Negotiating Poorly 

A personal injury lawyer should be able to properly value a case and ensure that a client does not accept an unreasonable offer. You should expect your personal injury attorney to be able to persuasively argue your case to a court. They ought to be able to do the same thing when they discuss your case with the opposing party. A failure to effectively negotiate can result in a pitiful settlement agreement. 

Failing to File the Right Motions or Evidence 

In every case, there are key documents and key evidence that must be filed by a plaintiff at different stages of litigation. While all lawyers make strategic decisions about exactly what to file and when to file it, a bad lawyer will fail to present things to the court that would have helped win the case. That isn’t something any personal injury victim wants to happen. 

Failing to Communicate 

All lawyers in Georgia have an obligation to provide prompt and reasonable communication with clients. This means that lawyers must apprise clients of their legal options and make sure clients know about settlement offers. A failure to communicate with a client can result in mistrust, a deterioration of the attorney-client relationship, and can ultimately be a major detriment. 

Don’t Risk Blowing Your Case, Call Joel Williams Law, LLC 

The experienced personal injury attorneys at Joel Williams Law, LLC, work hard to deliver the best possible service to each of their clients, with the goal of maximizing compensation in every case. If you would like to schedule a free consultation, contact Joel Williams Law, LLC, by calling (404) 389-1035 today.

Pedestrian Killed in Crash Involving Brooks County Patrol Car

police car accident pedestrian

On the morning of December 12, 2017, 60-year old Hubert Herring was killed when he was struck by a Brooks County Sheriff’s Office patrol car in Boston, Georgia. It was reported that Herring was attempting to cross the eastbound lane of traffic when he walked in front of the patrol car. Eyewitnesses to the accident reported that the driver of the car had almost no time to react before the collision occurred.

Pedestrian Accidents

Pedestrian accidents happen frequently in the United States, including in Georgia. These types of accidents occur in large cities, small towns, and rural areas alike. According to the National Highway Traffic Safety Administration (NHTSA), there were roughly 70,000 pedestrians injured and 5,376 killed in traffic accidents in the United States in 2015. This means that, on average, a pedestrian is killed every two hours and injured every seven minutes in traffic crashes in the United States in 2015.

Statistics gathered by the NHTSA show that approximately 74% of pedestrian accidents occur at night, nearly 15% of pedestrian accidents involve children, and that alcohol is a factor in nearly half of all pedestrian fatalities. When pedestrians are struck by negligent drivers, they are entitled to compensation for whatever harm they have suffered. In fatal accident cases, a victim’s family can bring a wrongful death action.

However, compensation from the driver involved is not guaranteed merely because an accident occurred. Pedestrians, just like auto drivers, have a duty to adhere to certain rules of the road. For a pedestrian to win a personal injury claim against a driver, they must prove not only that the driver was negligent, but also the driver’s negligence as the cause of the accident.

The Georgia “Rules of the Road” Governing Pedestrian Accidents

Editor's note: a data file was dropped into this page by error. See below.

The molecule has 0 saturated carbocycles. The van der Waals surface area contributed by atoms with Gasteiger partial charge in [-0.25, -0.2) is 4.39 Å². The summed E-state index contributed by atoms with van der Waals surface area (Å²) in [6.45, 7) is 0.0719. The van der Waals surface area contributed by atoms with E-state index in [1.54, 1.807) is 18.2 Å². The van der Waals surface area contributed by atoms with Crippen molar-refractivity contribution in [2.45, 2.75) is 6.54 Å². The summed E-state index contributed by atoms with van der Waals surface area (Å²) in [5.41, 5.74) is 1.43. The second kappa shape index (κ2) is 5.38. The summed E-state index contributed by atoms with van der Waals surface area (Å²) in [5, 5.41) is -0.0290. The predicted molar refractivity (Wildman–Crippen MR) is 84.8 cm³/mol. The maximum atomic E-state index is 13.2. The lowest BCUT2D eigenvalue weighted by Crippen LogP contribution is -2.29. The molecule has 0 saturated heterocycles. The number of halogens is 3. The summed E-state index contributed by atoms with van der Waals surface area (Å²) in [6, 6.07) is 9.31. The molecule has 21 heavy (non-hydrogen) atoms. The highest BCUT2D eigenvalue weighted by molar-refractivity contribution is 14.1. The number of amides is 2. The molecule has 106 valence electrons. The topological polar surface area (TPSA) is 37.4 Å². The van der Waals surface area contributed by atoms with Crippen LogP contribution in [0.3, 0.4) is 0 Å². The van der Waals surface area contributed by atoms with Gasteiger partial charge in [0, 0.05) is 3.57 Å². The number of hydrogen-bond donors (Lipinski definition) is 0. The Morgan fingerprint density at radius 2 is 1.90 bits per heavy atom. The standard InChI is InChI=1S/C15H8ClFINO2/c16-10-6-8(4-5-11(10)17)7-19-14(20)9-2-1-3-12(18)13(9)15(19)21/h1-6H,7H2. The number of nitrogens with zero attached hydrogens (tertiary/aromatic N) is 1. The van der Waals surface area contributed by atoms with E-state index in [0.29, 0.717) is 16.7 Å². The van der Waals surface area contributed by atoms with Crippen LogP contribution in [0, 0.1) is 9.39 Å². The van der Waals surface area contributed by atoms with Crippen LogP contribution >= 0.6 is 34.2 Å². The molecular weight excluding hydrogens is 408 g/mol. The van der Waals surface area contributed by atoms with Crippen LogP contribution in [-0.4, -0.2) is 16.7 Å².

Auto drivers and pedestrians each have a duty to act with reasonable care when using roadways. When Driver or pedestrians violate rules of the road, they are presumed negligent. This means that if an accident occurs, they will be presumed to be negligent and may owe the other party compensation.

Common causes of pedestrian accidents that are the result of driver negligence are speeding, distracted driving, failing to yield the right of way to a pedestrian in a crosswalk, running a stop light or stop sign, failing to use a turn signal at a right-hand turn, and of course DWI/DUI. Even when drivers are otherwise adhering to these rules of the road, they also have a duty to exercise due care to avoid colliding with a pedestrian in all circumstances.

Although the overall focus of Georgia traffic laws, which are found in Title 40 of the Official Code of Georgia, is on regulating auto drivers, Georgia law has also recognized that there is also a strong public safety interest in regulating pedestrian conduct. Georgia law contains specific rules of the road that apply to pedestrians on all Georgia roadways. Title 40 Chapter 6 Sections 90-99 outline the rights and duties of pedestrians.

Major rules of the road that all Georgia pedestrians should be aware of are:

• Just like drivers must obey traffic lights and traffic regulations, pedestrians also must obey traffic control devices and traffic regulations. § 40-6-90.
• Pedestrians have the right of way only when walking across a crosswalk. When pedestrians cross a roadway at a place other than a crosswalk, vehicles have the right of way. § 40-6-92.
• Georgia law also holds that, “no pedestrian shall suddenly leave a curb or other place of safety and walk or run into the path of a vehicle which is so close that it is impractical for the driver to yield.” § 40-6-91.
• A pedestrian may not walk upon a roadway when they are intoxicated “to a degree which renders him a hazard.” § 40-6-95.
• Pedestrians should generally avoid walking upon a roadway when a sidewalk is provided. § 40-6-96.

For More Information, Contact Joel Williams Law, LLC

Pedestrian accidents can raise complex legal questions and the issue of liability is often hotly contested. If you or a loved one has been injured in a pedestrian accident, the experienced personal injury attorneys at Joel Williams Law, LLC, can help you understand your legal rights and options. Joel Williams Law, LLC, is dedicated to helping victims get the compensation they deserve. Call (404) 389-1035 today to schedule a free consultation.